China clamps down on plastic recycling imports

By Freddie Pierce
China used to be the first port of call when it comes to waste plastic imports. For years, the country had shown an insatiable appetite for imports of...

China used to be the first port of call when it comes to waste plastic imports. For years, the country had shown an insatiable appetite for imports of plastics, promoting a thriving recycling business supported by low-cost labour sorting and lax regulatory controls.

Last year, however, the government begun to take actions to rein in the industry, imposing policies which tighten up control of plastic import and trading. This year, the government is enacting a new regulation which bans improper recycling practices which may pollute the environment.

An announcement jointly made by China’s Ministry of Environmental Protection, the National Development and Reform Commission and the Ministry of Commerce, impose new rules that will take effect  at the beginning of next month.

The new rules ban irresponsible handling of scrap materials, and impose restrictions on recycling techniques, rules on unwashed plastic materials and the handling of hazardous waste in the country.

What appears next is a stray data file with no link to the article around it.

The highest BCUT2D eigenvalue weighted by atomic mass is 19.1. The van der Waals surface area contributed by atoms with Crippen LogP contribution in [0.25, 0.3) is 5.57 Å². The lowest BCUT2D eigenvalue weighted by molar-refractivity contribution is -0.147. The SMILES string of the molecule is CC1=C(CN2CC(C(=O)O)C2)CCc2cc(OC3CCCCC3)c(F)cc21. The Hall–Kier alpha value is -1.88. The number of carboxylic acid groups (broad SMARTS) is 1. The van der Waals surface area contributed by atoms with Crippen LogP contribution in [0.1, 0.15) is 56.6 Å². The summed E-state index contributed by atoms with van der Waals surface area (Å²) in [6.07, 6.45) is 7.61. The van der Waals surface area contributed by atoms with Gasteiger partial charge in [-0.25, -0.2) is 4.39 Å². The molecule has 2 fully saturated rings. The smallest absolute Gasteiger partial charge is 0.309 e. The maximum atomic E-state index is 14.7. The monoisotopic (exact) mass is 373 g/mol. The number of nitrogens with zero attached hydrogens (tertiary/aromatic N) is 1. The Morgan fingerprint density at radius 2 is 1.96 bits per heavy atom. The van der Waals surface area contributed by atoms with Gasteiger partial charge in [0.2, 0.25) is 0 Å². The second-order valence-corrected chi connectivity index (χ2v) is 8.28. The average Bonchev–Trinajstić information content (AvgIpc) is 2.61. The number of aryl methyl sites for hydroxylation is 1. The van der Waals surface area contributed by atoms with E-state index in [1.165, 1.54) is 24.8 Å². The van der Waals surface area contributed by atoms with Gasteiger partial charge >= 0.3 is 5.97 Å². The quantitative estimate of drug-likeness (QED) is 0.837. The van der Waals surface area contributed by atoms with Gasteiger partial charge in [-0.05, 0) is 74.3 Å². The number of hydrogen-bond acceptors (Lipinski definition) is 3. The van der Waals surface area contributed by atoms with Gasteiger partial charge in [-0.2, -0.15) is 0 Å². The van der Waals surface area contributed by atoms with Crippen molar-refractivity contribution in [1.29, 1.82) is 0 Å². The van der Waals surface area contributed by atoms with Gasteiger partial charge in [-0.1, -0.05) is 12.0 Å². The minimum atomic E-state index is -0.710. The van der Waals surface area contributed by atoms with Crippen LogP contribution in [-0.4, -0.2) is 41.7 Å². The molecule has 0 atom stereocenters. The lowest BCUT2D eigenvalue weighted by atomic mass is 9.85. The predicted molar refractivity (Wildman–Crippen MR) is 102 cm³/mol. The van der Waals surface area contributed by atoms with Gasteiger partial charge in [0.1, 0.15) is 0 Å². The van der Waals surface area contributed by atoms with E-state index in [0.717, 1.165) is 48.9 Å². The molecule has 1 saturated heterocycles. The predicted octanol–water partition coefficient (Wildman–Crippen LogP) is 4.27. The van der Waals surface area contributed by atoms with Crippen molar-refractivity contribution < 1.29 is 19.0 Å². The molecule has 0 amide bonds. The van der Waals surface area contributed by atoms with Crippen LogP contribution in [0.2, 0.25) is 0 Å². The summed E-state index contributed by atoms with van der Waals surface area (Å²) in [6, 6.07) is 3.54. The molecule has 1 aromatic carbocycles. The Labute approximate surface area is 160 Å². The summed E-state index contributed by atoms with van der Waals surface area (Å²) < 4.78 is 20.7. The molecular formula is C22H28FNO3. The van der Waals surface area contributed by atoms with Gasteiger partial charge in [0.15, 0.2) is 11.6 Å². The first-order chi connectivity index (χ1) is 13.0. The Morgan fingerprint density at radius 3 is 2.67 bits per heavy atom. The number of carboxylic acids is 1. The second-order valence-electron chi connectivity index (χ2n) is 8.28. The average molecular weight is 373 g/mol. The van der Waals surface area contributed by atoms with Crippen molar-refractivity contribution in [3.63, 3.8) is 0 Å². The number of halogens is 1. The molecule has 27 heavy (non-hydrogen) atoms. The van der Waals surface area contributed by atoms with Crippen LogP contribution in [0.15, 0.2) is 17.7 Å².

Specifically, it imposes new regulations on the recycling of imports of scrap plastic, where the industry will be prohibited from the following:

  •          Importing unwashed, post-consumer scrap;
  •         Transferring imported waste to a company other than what is allowed by the import license, including sending the materials to vendors for washing services;
  •         Selling unwashed leftover plastic materials after sorting and processing imported plastic scrap;
  •         Selling unwashed leftover plastic materials after sorting and processing imported scrap paper.

The policy asks recycling companies to report to government agencies plastic waste that is banned or violates environmental protection rules. It also encourages regions with concentrated plastic scrap distribution and processing businesses to establish treatment facilities for post-recycling waste water, gas emissions, and solid waste.

The central government asks provincial-level environmental protection and commerce administration agencies to inspect local recyclers and publish the list of qualified recyclers as well as companies that fail the inspection and follow-up actions.

Starting Jan. 1, only companies that have passed the inspection will be allowed to import waste plastics.

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